The opioid manufacturers, distributors, and pharmacies who helped fuel the crisis through their unlawful practices and profited from it are at the center of Attorney General Bonta’s fight for justice and relief. To date, the California Department of Justice has secured approximately $50 billion in nationwide settlements and expected settlements, including with opioid manufacturers Johnson & Johnson, Mallinckrodt, and Purdue Pharma L.P. and the Sackler family; distributors Cardinal Health, McKesson, and AmerisourceBergen; and consulting firm McKinsey & Company.
- In March of 2022, Attorney General Bonta announced a $6 billion conditional settlement with Purdue Pharma and the Sackler family over their alleged deceptive and illegal marketing and sales practices, in an agreement that would also allow the family’s name to be removed from buildings, scholarships, and fellowships.
- In February 2022, a bankruptcy court confirmed a plan that would allow an agreement between certain states, including California, and Mallinckrodt, the largest generic opioid manufacturer in the United States, to move forward. That settlement includes an expected $1.6 billion payment by the company to a trust that would benefit public and private opioid-related claimants.
- In July 2021, Attorney General Bonta announced a $26 billion settlement, which was finalized in Spring 2022, with Johnson & Johnson, which manufactured and marketed opioids, and Cardinal Health, McKesson, and AmerisourceBergen, the nation’s three major pharmaceutical distributors. It was the second largest multistate agreement in U.S. history, and its terms bar Johnson & Johnson from being involved in selling or promoting opioids for a decade and require the distributors to monitor, report, and share data about suspicious activity related to opioid sales.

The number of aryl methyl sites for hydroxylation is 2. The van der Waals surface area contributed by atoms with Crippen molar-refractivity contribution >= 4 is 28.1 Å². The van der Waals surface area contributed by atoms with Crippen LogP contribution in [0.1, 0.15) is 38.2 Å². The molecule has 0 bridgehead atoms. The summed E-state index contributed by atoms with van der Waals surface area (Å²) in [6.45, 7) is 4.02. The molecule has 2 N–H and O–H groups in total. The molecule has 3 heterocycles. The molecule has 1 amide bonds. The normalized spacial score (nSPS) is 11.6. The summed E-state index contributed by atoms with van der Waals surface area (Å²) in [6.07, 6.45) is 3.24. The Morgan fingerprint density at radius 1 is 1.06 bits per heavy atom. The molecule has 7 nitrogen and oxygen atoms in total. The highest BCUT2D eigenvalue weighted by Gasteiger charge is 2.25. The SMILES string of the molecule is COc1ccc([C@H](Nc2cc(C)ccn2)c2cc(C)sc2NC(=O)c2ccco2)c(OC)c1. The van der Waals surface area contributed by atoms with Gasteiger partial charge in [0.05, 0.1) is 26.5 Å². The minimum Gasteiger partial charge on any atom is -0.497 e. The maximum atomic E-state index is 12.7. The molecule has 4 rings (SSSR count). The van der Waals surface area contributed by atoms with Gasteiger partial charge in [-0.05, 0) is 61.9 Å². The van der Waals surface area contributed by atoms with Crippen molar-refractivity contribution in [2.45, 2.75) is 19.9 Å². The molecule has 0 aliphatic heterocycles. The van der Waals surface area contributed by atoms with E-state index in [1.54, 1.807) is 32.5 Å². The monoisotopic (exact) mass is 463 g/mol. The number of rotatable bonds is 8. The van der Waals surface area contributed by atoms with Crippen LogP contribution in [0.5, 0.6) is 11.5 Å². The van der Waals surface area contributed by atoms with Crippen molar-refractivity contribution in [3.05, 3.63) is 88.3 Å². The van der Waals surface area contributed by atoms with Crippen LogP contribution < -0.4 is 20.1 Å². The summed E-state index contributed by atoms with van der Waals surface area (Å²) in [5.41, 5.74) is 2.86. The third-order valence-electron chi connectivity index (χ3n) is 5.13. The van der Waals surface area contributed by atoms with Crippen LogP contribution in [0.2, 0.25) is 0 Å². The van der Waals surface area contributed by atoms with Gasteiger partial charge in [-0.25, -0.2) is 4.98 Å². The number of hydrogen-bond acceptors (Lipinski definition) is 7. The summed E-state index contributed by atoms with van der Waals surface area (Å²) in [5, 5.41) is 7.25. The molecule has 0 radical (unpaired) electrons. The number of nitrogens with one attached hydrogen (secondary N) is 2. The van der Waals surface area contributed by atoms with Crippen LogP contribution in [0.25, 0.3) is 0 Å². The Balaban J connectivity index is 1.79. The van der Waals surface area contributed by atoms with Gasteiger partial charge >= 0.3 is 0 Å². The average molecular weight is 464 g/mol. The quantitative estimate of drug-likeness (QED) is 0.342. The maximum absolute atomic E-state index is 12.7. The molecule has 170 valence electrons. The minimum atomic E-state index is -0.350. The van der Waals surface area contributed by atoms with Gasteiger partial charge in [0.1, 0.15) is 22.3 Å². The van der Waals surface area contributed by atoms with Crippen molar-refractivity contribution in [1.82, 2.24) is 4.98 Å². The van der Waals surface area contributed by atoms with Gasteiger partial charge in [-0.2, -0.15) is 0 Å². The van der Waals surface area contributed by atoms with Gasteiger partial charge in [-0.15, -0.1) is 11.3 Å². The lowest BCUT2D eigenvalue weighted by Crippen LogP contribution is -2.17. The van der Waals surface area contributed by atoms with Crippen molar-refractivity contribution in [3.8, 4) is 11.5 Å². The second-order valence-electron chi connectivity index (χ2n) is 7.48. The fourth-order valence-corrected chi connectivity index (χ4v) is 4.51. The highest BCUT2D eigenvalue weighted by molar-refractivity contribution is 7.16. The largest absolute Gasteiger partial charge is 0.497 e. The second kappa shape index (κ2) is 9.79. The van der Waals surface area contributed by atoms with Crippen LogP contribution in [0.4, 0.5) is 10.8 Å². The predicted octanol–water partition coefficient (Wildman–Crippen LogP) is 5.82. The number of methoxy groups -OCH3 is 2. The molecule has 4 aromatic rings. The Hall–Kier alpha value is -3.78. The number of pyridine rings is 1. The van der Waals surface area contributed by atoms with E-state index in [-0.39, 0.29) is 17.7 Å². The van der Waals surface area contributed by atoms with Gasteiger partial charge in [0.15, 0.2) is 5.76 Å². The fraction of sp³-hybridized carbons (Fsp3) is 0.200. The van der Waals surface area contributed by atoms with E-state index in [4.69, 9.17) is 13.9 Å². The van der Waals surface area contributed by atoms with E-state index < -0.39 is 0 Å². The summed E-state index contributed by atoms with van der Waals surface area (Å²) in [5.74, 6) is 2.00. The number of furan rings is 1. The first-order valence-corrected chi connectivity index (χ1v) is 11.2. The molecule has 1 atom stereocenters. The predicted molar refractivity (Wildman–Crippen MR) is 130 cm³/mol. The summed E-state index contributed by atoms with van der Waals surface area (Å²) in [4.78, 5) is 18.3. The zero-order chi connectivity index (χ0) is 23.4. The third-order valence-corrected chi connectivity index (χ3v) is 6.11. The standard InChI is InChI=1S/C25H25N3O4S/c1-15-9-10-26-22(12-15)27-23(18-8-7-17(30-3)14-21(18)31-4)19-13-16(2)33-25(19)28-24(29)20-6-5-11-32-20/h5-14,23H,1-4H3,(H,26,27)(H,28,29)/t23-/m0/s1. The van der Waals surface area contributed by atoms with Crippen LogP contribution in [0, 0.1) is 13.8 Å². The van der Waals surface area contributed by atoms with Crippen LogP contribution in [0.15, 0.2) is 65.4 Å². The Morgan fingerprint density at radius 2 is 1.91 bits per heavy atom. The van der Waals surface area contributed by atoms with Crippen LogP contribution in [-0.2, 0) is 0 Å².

- In February of 2021, the Attorney General announced a $573 million settlement with one of the world’s largest consulting firms, McKinsey & Company. The settlement resolves California’s investigation into the company’s role in advising opioid companies (including OxyContin maker Purdue Pharma) in the promotion and sale of their drugs.
These settlements are expected to bring in billions in funding for California communities, which will, among other things, be used to:
- Increase support for substance-use disorder facilities and improve infrastructure for treatment.
- Address the needs of communities of color and vulnerable populations, including those who are unhoused.
- Strengthen availability of Naloxone (also known as NARCAN) or other FDA-approved overdose reversal drugs.
- Double down on interventions for drug addiction in vulnerable youth and supporting those in the juvenile justice system with treatment options.
- Improve training and resources for law enforcement and first responders regarding appropriate practices and precautions when dealing with fentanyl or other drugs, including with regard to addressing the needs of criminal justice-involved persons with opioid-use disorder and mental health issues.
- Implement best practices for outreach, diversion, and deflection.
- Support job creation programs to help connect those recovering from substance use disorders with gainful employment and pathways to financial stability.
- Improve data-sharing and management systems to detect suspicious activity, including with regard to the prescription of controlled substances.